Globally connected educators

Photo by Artem Bali on Unsplash

Nussbaum-Beach and Hall outline their image of a globally connected educator, who works collaboratively with others to build on shared knowledge (2011, p.20). Whilst I agree with their perspectives on a globally connected educator my personal reality is vastly different. I am still very much in the cooperation stage, where the contributions I make are individual, contributing to a whole. I am only just beginning a collaborative practise with establishing my professional learning network (PLN). At this stage I am a lurker in Jenkin’s participatory culture (cited in Nussbaum-Beach & Hall, 2011, p. 11). I am investigating and navigating tools to use to enable a collaborative practise as 21st century learners now have to be able to use digital tools to connect over a wider geographical area with an increasingly diversity of people Nussbaum-Beach & Hall, 2011, p. 4).

According to the scoring of the different literacies required to be a 21st Century citizen (Nussbaum-Beach & Hall, 2011, p. 14) I am not multiliterate with only a basic understanding of many of the categories. In fact, I think I may be almost illiterate! Overall, I didn’t find any of the literacy categories particularly surprising as they all centre around digital knowledge and global interaction. The least challenging literacy category for me is to promote and model digital citizenship as this is an area I have some knowledge of in respect to plagiarism and referencing. The most challenging is not a category but categories – I find all the literacy types challenging as they rely on concepts and skills I myself have not mastered yet but obviously need to in order to be a good educator in the 21st Century.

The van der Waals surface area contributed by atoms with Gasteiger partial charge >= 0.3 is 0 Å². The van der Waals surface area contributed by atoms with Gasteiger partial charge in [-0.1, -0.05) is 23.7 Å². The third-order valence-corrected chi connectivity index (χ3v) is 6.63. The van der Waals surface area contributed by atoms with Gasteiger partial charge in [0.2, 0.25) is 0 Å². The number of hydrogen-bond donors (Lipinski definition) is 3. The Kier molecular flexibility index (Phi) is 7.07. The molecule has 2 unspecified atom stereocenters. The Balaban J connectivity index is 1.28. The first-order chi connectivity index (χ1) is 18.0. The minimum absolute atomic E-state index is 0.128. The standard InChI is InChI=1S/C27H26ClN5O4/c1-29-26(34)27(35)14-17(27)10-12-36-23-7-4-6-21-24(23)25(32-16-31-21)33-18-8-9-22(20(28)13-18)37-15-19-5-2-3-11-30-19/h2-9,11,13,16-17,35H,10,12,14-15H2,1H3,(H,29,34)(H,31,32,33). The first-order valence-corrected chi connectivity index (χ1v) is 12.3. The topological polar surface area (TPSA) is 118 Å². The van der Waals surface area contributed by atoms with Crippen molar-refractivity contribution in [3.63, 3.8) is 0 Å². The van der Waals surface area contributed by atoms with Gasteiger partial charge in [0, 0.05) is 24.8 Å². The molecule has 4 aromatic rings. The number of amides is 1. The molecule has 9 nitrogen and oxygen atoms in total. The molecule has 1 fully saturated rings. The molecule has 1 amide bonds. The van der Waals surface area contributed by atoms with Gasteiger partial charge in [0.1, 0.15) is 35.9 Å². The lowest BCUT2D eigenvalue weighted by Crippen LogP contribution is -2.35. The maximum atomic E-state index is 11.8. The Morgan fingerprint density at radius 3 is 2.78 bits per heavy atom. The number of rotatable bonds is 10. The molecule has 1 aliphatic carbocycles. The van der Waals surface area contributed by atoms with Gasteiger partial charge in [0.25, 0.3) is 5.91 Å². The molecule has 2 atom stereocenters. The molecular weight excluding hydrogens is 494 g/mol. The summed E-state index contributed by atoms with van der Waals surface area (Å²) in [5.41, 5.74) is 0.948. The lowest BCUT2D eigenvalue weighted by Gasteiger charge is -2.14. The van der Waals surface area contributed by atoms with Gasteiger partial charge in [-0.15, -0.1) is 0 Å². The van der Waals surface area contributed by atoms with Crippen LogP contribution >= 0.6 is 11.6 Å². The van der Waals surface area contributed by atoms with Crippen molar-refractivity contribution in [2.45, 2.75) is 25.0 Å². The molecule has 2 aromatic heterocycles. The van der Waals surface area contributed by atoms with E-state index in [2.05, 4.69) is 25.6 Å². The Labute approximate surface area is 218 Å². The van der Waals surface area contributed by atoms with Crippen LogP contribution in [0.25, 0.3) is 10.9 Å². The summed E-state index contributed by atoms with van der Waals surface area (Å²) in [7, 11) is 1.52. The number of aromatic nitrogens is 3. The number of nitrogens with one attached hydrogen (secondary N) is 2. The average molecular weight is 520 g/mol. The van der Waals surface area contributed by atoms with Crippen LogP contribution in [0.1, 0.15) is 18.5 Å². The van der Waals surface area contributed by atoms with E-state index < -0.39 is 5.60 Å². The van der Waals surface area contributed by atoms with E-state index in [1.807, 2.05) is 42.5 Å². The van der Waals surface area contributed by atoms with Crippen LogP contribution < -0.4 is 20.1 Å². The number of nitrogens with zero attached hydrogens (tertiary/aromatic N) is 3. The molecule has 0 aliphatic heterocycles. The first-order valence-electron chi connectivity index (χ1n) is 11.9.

Nussbaum-Beach & Hall’s ideas of a connected educator are similar to my ideas in that a connected educator engages with others, is willing to share, is open-minded and reflective, listens, questions and has a willingness to try new ideas (2011, p. 11). Concepts different to my own of a connected educator were some I had not encountered or thought of before such as engaging in difficult topics and thought-provoking qualities like being mindful (how does mindfulness help?) and using a strengths-based appreciative approach (what is a strengths-based appreciative approach?).

I now know I have a lot to learn about modern literacies and it leaves me questioning, where do people find the time to be globally connected educators in a seemingly busy world? Or does it become easier as the educator becomes more connected?



Nussbaum-Beach, S., & Hall, L.R.  (2011). Defining the connected educator. In The connected educator: Learning and leading in a digital age (pp. 9-24). Retrieved from


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